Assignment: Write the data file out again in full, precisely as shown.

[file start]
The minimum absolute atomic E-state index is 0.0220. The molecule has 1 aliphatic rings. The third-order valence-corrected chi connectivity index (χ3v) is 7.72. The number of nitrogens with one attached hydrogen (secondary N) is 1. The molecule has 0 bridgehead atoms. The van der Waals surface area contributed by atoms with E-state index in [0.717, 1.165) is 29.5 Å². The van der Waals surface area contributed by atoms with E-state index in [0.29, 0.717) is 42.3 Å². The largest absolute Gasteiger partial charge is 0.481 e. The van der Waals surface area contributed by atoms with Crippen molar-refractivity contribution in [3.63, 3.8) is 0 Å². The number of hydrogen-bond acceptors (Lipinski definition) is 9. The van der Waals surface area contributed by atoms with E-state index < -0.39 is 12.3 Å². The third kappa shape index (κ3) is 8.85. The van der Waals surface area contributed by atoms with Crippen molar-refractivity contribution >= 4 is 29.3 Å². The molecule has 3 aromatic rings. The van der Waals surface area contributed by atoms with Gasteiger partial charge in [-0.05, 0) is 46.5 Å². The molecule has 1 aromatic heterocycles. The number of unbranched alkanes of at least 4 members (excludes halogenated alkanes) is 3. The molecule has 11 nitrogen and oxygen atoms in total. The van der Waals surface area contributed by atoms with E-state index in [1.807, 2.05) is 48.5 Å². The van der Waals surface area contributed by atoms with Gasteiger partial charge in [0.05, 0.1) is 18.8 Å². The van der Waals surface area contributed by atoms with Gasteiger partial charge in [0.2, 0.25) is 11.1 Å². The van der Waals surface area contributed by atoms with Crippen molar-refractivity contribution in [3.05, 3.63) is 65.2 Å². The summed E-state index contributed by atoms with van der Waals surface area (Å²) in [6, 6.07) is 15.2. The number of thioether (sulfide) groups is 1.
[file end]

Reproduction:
The minimum absolute atomic E-state index is 0.0220. The molecule has 1 aliphatic rings. The third-order valence-corrected chi connectivity index (χ3v) is 7.72. The number of nitrogens with one attached hydrogen (secondary N) is 1. The molecule has 0 bridgehead atoms. The van der Waals surface area contributed by atoms with E-state index in [0.717, 1.165) is 29.5 Å². The van der Waals surface area contributed by atoms with E-state index in [0.29, 0.717) is 42.3 Å². The largest absolute Gasteiger partial charge is 0.481 e. The van der Waals surface area contributed by atoms with Crippen molar-refractivity contribution in [3.63, 3.8) is 0 Å². The number of hydrogen-bond acceptors (Lipinski definition) is 9. The van der Waals surface area contributed by atoms with E-state index < -0.39 is 12.3 Å². The third kappa shape index (κ3) is 8.85. The van der Waals surface area contributed by atoms with Crippen molar-refractivity contribution >= 4 is 29.3 Å². The molecule has 3 aromatic rings. The van der Waals surface area contributed by atoms with Gasteiger partial charge in [-0.05, 0) is 46.5 Å². The molecule has 1 aromatic heterocycles. The number of unbranched alkanes of at least 4 members (excludes halogenated alkanes) is 3. The molecule has 11 nitrogen and oxygen atoms in total. The van der Waals surface area contributed by atoms with E-state index in [1.807, 2.05) is 48.5 Å². The van der Waals surface area contributed by atoms with Gasteiger partial charge in [0.05, 0.1) is 18.8 Å². The van der Waals surface area contributed by atoms with Gasteiger partial charge in [0.2, 0.25) is 11.1 Å². The van der Waals surface area contributed by atoms with Crippen molar-refractivity contribution in [3.05, 3.63) is 65.2 Å². The summed E-state index contributed by atoms with van der Waals surface area (Å²) in [6, 6.07) is 15.2. The number of thioether (sulfide) groups is 1.